“Everything negative—pressures, challenges—is all an opportunity for me to rise.”—Kobe Bryant
That encapsulates Kobe’s tenacity.
Asking questions and learning from others
We often see legends like Jordan, Kobe, or Lebron as the epitome of basketball greatness, and we might think, “well, they were born like that, all of that was built-in.” That’s not completely true. While they may have been afforded with the genes and are physically gifted, legends are not born because they are made.
The true greats are also the greatest learners of the game. They put a conscious effort to learn more than just what meets the eye. In the book, Kobe narrated how he picked the brains of the NBA greats who came before him. He did not let go of the opportunity to learn from the best firsthand. He asked them a lot of questions about the nuances, the nitty-gritty, and the details of the game that other players tend to ignore or fail to notice. He was not afraid to make mistakes either. He would even ask coaches about offense, defense, and all that stuff. He knew no limits in terms of learning and growing. He had no fear.
But Kobe did not become the superstar that he was overnight. He also had his fair share of failures and disappointments. He had his fair share of immaturity. But that did not stop him from improving. He kept digging deeper into his craft. He always added something to his game and addressed his weaknesses as time went by.
One who had the most influence in his game and success was legendary coach Phil Jackson, who also wrote the introduction of the book. Jackson, with his unorthodox coaching style, showed Kobe how to compete at the highest level. He refined Kobe’s approach to the game by teaching him the importance of preparation, attention to little yet important details of the game, and film study among other things. More importantly, Jackson instilled in Kobe the importance of team play and trusting his teammates, which eventually resulted in five NBA championships.
Many other people helped Kobe in his quest to be the greatest of all time. He couldn’t have done it all alone. In the book, he acknowledges the important people who contributed to his successes through thick and thin, such as his trainers and doctors, his opponents, and everyone else whom the fans seldom see in the limelight.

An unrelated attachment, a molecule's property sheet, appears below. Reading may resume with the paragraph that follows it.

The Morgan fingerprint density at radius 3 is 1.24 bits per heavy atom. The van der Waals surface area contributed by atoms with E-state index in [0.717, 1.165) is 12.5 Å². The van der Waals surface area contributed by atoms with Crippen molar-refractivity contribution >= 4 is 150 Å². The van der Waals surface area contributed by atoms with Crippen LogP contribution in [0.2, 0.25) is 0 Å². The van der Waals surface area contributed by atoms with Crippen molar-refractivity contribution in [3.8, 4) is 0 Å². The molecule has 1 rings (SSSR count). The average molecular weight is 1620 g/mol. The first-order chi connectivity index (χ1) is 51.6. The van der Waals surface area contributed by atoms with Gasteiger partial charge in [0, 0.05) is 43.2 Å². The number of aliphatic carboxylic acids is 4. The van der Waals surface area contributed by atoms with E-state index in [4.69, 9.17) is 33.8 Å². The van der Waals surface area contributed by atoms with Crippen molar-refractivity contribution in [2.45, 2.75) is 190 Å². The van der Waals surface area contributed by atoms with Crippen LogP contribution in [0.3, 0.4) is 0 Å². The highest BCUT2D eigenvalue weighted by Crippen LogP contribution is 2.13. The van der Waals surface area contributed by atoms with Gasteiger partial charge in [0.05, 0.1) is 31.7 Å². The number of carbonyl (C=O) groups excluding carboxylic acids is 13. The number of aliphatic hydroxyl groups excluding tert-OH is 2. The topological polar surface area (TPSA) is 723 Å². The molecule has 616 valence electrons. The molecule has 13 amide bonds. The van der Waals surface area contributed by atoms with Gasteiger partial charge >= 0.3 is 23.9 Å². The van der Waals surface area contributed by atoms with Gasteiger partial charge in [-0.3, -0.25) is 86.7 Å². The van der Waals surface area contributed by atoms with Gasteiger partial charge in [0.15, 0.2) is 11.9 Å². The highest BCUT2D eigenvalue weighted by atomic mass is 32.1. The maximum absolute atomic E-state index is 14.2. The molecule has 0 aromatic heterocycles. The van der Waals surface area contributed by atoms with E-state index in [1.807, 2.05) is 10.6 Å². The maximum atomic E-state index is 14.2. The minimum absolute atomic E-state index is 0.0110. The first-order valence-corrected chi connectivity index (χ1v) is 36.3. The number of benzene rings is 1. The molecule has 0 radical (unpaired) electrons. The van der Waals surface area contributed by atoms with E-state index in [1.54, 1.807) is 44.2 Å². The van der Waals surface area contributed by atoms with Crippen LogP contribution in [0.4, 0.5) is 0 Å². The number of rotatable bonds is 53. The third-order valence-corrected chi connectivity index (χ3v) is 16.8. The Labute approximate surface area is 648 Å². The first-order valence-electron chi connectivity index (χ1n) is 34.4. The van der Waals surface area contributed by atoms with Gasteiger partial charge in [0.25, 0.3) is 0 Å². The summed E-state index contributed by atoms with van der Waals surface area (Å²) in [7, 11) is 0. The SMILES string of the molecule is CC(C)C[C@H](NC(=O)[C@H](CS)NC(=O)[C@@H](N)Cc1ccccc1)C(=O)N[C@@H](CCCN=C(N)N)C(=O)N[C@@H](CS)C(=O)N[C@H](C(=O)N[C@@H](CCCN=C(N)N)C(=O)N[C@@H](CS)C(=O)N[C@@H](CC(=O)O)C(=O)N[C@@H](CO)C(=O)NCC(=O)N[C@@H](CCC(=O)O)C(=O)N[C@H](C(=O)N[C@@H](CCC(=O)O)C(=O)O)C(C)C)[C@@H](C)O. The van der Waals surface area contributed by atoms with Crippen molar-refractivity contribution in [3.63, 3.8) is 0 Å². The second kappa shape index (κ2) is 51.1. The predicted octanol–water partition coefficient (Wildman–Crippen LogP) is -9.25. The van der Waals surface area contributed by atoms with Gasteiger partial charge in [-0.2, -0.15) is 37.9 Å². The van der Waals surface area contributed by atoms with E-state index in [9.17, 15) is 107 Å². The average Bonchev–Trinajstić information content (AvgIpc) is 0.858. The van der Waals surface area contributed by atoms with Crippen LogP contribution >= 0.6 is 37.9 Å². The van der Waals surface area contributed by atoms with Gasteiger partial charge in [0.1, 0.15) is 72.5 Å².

This example reminds everyone that we have to be surrounded with the right personnel who are as dedicated or even more to their craft for us to achieve our desired results. Basketball is a team sport, after all and, indeed, Kobe couldn’t have lasted 20 years in the NBA if it weren’t for his teammates, coaches, staff, and rivals.
Back to basics
We knew what Kobe was capable of on the court—he could do all the flashy plays, grandiose shots, high-flying exploits, and all that. But he could do all those things because he had a superb foundation. He was obsessed with the fundamentals. He perfected and had been perfecting the basics until he retired. He did not get tired of doing the most basic basketball drills. He still did all of those regardless of what he had already accomplished. Preparation, routine, repetition, name it. Kobe’s work ethic was off the charts.
That is the most valuable lesson I learned from Kobe: to never get bored of the basics. That also applies to any craft or profession. Basic does not mean easy, and sometimes it may be boring or tedious, but it is necessary. It is the key.
What really is the Mamba Mentality? There’s no better person to explain that other than the Mamba himself. According to Kobe, the Mamba mentality means to be able to constantly try to be the best version of yourself. It is a constant quest to try to be better today than you were yesterday.
Furthermore, Kobe’s definition of greatness was not his five championships, individual accolades, or trophies. For him, greatness is the ability to inspire people next to you. It should not be something that lives and dies with one person. It’s how one can inspire a person to then in turn inspire another person and so on. It’s bringing out the best in and out of you, and inspiring others to do the same. He has done that for me, and that’s why I continue to look up to what he has achieved.
Kobe, forever a legend, you are dearly missed.
Anything to share? :)